I love this, I love the story and everything about it. It's really interesting, I'm addicted to it xD For really young kids, it might be kinda intense but I'd say if your 11 or 12 and in the 6th grade you can go ahead and watch it. It has slight language like "hell" but that's no big deal, definitely no reason not to watch it. Death note is really not that bad. People who haven't seen it don't let their kids watch/read it because it SOUNDS violent, but it really isn't that bad! My nine year old brother watches it with me sometimes.
Parent Written byobnoxiousm September 6, 2010

Great Moral Questions But No Answers; Watch with Less Mature Teens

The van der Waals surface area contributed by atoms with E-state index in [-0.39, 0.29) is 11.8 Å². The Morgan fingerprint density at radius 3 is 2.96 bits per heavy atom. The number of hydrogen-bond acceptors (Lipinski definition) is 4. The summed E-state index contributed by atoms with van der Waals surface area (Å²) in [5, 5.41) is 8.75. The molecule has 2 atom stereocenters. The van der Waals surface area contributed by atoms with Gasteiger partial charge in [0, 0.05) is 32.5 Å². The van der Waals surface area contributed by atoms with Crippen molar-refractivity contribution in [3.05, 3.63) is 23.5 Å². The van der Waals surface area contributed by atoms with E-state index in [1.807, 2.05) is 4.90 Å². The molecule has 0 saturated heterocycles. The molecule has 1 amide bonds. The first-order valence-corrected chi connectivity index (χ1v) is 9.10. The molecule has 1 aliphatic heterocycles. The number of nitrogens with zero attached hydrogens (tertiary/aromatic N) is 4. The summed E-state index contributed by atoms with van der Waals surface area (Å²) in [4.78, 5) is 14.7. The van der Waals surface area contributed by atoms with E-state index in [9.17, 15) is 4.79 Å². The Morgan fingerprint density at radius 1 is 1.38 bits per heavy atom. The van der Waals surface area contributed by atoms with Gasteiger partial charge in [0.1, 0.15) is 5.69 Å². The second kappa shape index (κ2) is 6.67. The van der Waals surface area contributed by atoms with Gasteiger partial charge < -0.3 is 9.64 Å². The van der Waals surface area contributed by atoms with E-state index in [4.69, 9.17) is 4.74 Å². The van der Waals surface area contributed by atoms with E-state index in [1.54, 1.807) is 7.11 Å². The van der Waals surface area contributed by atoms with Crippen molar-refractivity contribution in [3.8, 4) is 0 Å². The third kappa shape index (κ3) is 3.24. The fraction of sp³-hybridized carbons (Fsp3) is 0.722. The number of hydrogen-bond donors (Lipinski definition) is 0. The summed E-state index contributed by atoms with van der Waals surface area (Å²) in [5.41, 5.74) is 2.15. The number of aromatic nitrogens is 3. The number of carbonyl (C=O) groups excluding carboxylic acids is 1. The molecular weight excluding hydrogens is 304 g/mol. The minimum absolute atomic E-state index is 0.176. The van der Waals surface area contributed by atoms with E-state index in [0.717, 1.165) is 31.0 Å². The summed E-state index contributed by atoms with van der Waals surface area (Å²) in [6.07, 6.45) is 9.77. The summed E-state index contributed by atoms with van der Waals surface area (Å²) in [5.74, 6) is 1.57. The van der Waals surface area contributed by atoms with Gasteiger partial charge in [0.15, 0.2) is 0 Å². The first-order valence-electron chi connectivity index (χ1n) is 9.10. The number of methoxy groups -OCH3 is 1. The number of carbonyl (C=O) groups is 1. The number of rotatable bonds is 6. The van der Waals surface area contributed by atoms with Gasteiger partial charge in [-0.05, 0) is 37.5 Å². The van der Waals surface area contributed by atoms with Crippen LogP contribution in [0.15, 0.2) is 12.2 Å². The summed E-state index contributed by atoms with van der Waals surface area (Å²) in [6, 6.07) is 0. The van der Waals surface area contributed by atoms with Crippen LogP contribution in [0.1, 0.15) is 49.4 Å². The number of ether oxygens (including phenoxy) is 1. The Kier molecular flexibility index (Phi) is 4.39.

Death Note, the story of a brilliant teenager who finds a notebook that can kill and decides to rid the world of evil, is pure genius but misses the mark with its "shounen" or young male audience. Because Light is the main character, it's easy to assume he's the "good guy." If you do that, you miss the message entirely... which is what many kids who watch this show do. I'm a big Death Note fan, but I was 21 when I first found it. I was able to look at Light go from innocent but bitter teenager to delusional world conqueror and go, "OK, power corrupts." I was able to look away from him as a role model and identify moral, upstanding, kind-hearted Soichiro, Light's Father and the only good character in the piece according to its author, as someone I'd like to be more like. Many teenagers and even tweens can pick up on this, but some can't. Watch a little with your kid before you let them at it themselves, just in case they're one of the naive youngsters who feel that "Light Was Right." If you're worried about specific content, there's a lot of violence. Most of the deaths are bloodless heart attacks, but there is at least one particularly bloody shooting and some lesser ones. Also, Misa's clothing is downright scandalous and Light treats women like excrement. And the language! Even the second opening has the F-word in it! Still, all this is in the service of creating a gritty, realistic world that shows the best and worst that humanity has to offer. Death Note is wonderfully complex and poses great moral questions... but it refuses to answers them. If you don't know for sure that your child can find their own answers, you need to watch it with them. Even if not, it can't hurt--they'll appreciate having someone to try out their interpretation with and you can probably provide that better than their friends.